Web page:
Report Highlights Trust Deficiency as Principal Security Obstacle
Report Highlights Trust Deficiency as Principal Security Obstacle

Christin Hume (unsplash)

A recent examination conducted by Kroll explored the degree of confidence in an organization’s capability to thwart cyberattacks. The study’s results unveiled that merely 37% of individuals in senior security decision-making positions hold absolute confidence in their organization’s defense mechanisms against all cyber invasions, notwithstanding that these organizations had experienced around five substantial security incidents within the previous year.

The examination unveiled a link between the quantity of security tools and the frequency of security incidents, suggesting an unwise reliance solely on security tools. This indicates a potential lack of understanding among security teams regarding the true nature of the threats they are combating. Despite the extensive use of security tools, it was found that just 24% utilize managed detection and response (MDR) or managed security service provider (MSSP) solutions.

Key global findings encompassed:

  • Information security decision-makers accounted for over a third (42%), pointing towards a trust deficit as their biggest hurdle. A massive 95% amongst them did not feel that their superior leadership had faith in their security teams’ ability to shield their organizations from threats.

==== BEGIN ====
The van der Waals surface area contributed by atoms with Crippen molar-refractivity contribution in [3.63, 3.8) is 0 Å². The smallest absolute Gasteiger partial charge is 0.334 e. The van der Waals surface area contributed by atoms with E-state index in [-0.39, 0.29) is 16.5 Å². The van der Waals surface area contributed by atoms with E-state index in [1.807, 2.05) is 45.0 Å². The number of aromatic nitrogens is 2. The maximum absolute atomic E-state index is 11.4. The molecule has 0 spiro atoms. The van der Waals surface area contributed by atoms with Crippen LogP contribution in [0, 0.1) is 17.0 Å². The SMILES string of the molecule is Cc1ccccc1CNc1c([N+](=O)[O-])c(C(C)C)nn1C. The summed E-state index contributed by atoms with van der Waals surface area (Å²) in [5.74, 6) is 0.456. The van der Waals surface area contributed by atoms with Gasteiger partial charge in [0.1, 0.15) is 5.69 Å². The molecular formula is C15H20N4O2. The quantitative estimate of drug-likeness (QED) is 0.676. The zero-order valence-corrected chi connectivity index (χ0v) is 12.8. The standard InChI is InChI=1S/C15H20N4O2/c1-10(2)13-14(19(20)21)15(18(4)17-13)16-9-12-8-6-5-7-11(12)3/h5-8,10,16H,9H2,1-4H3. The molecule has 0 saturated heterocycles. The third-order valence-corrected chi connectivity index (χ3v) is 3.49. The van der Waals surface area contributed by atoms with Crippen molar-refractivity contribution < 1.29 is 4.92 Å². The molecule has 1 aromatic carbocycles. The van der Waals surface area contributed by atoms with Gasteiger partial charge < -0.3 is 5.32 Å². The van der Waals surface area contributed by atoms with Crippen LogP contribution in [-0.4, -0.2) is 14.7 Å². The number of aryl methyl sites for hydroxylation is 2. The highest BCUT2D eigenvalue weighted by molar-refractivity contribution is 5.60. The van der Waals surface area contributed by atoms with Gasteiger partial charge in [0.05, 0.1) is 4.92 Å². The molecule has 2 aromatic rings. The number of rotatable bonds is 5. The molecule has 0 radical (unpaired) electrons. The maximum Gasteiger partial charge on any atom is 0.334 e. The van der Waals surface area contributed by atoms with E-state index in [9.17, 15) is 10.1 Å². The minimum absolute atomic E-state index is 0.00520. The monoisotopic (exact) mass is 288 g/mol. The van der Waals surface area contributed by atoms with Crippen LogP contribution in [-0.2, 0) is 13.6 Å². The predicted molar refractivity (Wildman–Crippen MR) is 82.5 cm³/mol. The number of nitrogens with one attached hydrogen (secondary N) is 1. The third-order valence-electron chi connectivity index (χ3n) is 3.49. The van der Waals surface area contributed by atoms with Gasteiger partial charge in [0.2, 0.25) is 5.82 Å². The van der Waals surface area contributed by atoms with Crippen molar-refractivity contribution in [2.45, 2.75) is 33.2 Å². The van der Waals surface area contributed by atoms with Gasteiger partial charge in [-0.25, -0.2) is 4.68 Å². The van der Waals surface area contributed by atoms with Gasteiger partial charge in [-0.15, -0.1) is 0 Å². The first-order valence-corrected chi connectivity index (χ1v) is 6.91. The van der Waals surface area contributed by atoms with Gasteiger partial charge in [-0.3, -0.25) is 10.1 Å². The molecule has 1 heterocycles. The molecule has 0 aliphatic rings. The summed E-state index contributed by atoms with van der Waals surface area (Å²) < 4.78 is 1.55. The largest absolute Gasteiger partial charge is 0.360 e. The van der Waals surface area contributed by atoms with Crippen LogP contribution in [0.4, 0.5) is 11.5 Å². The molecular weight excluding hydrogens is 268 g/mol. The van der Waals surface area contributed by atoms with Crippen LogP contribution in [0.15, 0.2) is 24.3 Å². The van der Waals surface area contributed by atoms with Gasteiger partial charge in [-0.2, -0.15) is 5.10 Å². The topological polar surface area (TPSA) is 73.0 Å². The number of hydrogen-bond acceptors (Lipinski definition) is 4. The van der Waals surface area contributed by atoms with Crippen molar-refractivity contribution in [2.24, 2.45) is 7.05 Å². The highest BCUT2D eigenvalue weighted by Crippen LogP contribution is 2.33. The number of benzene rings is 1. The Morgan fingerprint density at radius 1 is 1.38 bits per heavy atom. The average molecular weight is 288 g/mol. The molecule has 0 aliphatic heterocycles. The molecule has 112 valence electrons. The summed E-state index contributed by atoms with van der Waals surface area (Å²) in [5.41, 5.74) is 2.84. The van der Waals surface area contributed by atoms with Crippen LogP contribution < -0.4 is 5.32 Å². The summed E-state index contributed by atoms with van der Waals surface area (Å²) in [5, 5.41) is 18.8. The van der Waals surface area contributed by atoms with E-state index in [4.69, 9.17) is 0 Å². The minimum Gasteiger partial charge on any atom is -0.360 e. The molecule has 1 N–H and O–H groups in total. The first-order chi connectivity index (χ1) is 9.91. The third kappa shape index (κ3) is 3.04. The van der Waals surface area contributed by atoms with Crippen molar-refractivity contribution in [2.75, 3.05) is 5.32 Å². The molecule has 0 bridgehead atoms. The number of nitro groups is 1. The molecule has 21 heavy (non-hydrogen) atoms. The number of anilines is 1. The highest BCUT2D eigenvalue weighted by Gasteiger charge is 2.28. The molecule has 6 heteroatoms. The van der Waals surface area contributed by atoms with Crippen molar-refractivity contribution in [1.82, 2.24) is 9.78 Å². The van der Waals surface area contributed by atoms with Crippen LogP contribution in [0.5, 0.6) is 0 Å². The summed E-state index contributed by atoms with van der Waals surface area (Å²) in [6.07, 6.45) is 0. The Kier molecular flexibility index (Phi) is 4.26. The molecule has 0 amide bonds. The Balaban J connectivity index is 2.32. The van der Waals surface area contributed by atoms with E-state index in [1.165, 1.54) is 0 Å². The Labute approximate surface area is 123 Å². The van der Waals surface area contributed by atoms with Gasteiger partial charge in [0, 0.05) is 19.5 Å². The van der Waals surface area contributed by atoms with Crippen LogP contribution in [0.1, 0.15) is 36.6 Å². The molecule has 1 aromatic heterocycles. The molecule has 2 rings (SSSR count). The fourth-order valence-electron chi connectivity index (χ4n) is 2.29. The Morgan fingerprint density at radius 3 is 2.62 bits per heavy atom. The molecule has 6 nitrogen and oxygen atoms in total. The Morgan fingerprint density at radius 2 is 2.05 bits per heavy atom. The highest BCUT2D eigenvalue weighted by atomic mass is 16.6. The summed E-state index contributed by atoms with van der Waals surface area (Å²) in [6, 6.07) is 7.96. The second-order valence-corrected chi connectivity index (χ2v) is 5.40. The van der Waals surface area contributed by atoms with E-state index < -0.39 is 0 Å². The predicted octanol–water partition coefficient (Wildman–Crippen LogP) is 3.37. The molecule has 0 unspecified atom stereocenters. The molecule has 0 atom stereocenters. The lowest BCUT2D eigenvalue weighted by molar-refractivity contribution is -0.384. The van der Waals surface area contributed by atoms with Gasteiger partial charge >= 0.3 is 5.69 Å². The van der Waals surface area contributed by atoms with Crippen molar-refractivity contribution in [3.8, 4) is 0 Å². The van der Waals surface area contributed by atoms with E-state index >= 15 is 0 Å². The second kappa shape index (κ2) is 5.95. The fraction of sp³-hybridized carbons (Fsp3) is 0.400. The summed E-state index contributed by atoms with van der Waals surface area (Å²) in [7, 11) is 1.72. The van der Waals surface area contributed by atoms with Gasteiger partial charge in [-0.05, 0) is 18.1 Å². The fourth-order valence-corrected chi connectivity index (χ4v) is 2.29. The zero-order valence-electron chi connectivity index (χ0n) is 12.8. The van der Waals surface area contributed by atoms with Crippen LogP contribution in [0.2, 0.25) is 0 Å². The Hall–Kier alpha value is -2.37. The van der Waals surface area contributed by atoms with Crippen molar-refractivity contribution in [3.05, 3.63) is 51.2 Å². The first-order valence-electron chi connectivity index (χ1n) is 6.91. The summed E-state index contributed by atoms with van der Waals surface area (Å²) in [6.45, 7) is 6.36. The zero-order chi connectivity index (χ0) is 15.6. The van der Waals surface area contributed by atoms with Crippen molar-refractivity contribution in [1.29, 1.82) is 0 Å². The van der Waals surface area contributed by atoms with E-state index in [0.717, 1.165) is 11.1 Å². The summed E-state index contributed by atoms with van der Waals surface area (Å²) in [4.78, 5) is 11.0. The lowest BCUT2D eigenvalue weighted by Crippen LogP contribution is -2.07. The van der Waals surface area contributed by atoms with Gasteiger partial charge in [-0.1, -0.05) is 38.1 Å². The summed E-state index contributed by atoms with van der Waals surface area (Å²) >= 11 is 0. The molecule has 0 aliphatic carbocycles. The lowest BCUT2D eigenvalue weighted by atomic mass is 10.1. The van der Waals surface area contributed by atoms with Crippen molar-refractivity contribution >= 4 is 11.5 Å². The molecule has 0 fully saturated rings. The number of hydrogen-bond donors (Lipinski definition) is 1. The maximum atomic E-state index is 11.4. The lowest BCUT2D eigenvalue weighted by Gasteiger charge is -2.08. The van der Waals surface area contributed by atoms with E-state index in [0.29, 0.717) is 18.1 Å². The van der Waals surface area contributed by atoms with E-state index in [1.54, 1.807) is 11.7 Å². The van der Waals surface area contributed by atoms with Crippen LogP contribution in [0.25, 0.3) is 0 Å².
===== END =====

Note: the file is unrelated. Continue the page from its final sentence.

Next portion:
• Faith in employees’ capacity to fend off a cyberattack (66%) was rated higher than the security team’s competency in identifying and prioritizing security gaps (63%), the precision of data alerts (59%), the efficacy of cybersecurity tools and technologies (56%), and the accuracy of threat intelligence data (56%).
  • Organizations that utilize a larger average number of platforms experienced a greater number of cybersecurity incidents. The correlation between the quantity of incidents and the 24% who have MDR emphasizes that the significance lies in possessing the appropriate tools, rather than the number of tools, for optimal cyber protection.
  • Loss of trust was predominantly attributed to a communication shortfall, as claimed by 47% of information security decision-makers. Nearly all (97%) disclosed that they lack full trust in all sectors of their organization.
  • A vast majority (98%) concurred that a trust deficit in the workplace incurred costs, with the primary perceived repercussion (37%) globally being increased complexity.
  • Cybersecurity insurance was a feature of 23% of businesses. A fifth of IT and security professionals who claimed their security operations were cyber mature were found to possess cyber insurance.
  • Nearly all (98%) who have not yet outsourced their cybersecurity services either already have plans or are contemplating such a move, with 51% intending to do so within the coming 12 months. Nonetheless, there was a call for more transparency between security teams and security vendors by 89% of IT and security decision-makers.